Two-year-old Maryam Wani keeps insisting on being allowed to go outdoors and visit her maternal relatives, some ten kilometers away. The Wani family lives in Srinagar’s Chanapora area. “It has almost been a year since Maryam met them,” said her mother, Arus Wani. “Initially, we went there twice or thrice but now it has been more than six months since we met them in person.”

According to Ms. Wani, a homemaker, Maryam sometimes screams out of frustration and bites her own arms. “She was supposed to join the school this year but now looking at the current situation, it seems impossible,” said Ms. Wani, adding that she was worried that Maryam was going to miss out on a lot.

Maryam’s emotional dependence on her mother has increased and has also developed mood swings. “She doesn’t listen to me and has become irritable,” she said. Adding that, at the same time, Maryam “wants me to be around her all the time and even follows me to the washroom, so she can wash her hands.”

The coronavirus pandemic had prompted lockdowns across the world but Kashmir has already spent several months in a lockdown beginning on 5 August, last year–when the Government of India unilaterally abrogated Jammu and Kashmir’s semi-autonomous status and enforced a strict lockdown. On 5 August 2020, educational institutions will complete a year of a shutdown.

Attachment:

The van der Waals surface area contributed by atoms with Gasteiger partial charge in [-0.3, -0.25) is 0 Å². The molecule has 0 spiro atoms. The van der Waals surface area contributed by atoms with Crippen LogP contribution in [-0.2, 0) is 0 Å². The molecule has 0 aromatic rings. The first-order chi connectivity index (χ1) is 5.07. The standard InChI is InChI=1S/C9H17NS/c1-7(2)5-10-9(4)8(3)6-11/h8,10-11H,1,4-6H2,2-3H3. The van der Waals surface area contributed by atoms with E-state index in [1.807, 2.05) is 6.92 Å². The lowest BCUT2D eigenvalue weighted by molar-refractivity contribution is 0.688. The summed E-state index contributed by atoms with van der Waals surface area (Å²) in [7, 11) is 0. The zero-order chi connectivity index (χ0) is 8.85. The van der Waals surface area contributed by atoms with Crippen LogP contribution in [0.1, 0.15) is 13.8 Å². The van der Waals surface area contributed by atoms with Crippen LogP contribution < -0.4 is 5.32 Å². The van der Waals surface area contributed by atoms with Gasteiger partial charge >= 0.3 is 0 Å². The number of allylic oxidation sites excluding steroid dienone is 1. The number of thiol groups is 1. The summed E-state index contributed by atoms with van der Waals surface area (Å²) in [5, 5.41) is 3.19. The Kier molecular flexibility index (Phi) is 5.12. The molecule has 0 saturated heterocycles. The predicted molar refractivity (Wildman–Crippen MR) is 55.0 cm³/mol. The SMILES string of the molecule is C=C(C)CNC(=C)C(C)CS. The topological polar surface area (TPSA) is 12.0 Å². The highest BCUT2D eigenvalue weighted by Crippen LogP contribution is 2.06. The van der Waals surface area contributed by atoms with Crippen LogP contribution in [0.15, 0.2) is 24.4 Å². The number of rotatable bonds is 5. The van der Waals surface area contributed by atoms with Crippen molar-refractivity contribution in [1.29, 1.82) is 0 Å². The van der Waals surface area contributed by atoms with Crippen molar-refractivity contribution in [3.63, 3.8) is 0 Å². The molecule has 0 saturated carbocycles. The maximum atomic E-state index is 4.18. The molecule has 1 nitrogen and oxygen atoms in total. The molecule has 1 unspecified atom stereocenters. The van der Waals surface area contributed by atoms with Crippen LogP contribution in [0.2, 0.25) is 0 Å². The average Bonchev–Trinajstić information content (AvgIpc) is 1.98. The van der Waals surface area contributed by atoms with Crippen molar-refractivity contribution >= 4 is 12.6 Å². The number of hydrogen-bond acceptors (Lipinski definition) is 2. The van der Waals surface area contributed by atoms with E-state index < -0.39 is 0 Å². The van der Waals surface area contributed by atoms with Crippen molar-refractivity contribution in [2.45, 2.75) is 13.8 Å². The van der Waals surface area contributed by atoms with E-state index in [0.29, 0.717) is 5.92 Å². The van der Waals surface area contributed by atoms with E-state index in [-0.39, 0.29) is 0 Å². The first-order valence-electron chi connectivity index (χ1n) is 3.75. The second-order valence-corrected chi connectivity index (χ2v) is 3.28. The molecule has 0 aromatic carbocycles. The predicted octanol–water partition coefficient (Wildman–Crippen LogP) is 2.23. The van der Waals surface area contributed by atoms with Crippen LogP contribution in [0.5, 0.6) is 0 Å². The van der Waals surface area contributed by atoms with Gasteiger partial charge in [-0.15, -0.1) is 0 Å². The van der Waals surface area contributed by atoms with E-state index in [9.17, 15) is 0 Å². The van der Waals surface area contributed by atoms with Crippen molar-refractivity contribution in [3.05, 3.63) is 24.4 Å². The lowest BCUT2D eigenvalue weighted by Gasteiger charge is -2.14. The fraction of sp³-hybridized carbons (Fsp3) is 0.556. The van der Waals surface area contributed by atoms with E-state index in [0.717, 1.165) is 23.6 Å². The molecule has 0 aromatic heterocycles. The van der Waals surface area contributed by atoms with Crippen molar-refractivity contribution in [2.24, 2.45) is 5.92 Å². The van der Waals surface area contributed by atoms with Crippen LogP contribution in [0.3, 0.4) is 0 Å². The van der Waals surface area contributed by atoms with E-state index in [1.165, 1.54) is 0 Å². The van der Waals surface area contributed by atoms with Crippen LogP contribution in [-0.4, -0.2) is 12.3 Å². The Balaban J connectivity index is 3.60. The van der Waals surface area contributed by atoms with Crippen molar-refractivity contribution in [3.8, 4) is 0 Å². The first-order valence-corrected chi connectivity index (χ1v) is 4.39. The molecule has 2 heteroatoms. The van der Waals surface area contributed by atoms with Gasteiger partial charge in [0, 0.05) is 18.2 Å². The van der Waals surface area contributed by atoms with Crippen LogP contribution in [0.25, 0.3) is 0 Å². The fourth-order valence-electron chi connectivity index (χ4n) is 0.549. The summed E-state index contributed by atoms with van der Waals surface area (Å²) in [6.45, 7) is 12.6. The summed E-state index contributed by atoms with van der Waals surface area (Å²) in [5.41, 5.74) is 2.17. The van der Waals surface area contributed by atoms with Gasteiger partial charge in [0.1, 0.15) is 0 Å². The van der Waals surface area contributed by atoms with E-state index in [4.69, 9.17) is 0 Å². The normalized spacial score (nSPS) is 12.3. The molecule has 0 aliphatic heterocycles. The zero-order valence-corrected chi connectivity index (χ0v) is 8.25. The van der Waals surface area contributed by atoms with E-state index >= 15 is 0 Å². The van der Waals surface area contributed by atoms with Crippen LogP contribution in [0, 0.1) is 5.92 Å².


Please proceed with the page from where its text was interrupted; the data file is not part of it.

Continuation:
The constant lockdowns in Kashmir have taken away the freedom of children to play outdoors and socialise at schools, which can lead to various mental health-related issues and also, affect the social development of children.

A life of restrictions

Five-year-old Fatimah Khan misses her school and spending time outdoors with her parents. “I love going to school and meeting my friends. I miss them,” sadness becomes visible on her face, as she says this. All she knows about the current restrictions is that a disease called the coronavirus kills peoples, and it is all over the place.

 “I wash my hands many times a day and I also sanitize,” she said.

“It has become difficult to deal with my children,” said Showkat Khan, her father. His three children, aged between 2 and 8, have become irritable and unyielding since the lockdown began in August, last year. “It’s not their fault, they sometimes feel like caged birds, because of which they have developed behavioral issues.”

Mr. Khan, a businessman, said that his children now get easily angered. The lack of physical activity had made them spend more time watching television or playing games on mobile phones. “My two-year-old son cannot even eat his meals without having a phone in his hand,” he said. “Not being active and doing any exercise, they have grown weak.”

Lockdowns are frequent in Kashmir and have become a part of life, the restrictions have also become synonymous with repressive measures from the law enforcement agencies that have added to the complexity. Fatimah’s brother, Basit Khan, 8, refuses to wear a mask. “I am not even scared of policemen,” he laughs. “How can I be scared of Coronavirus?”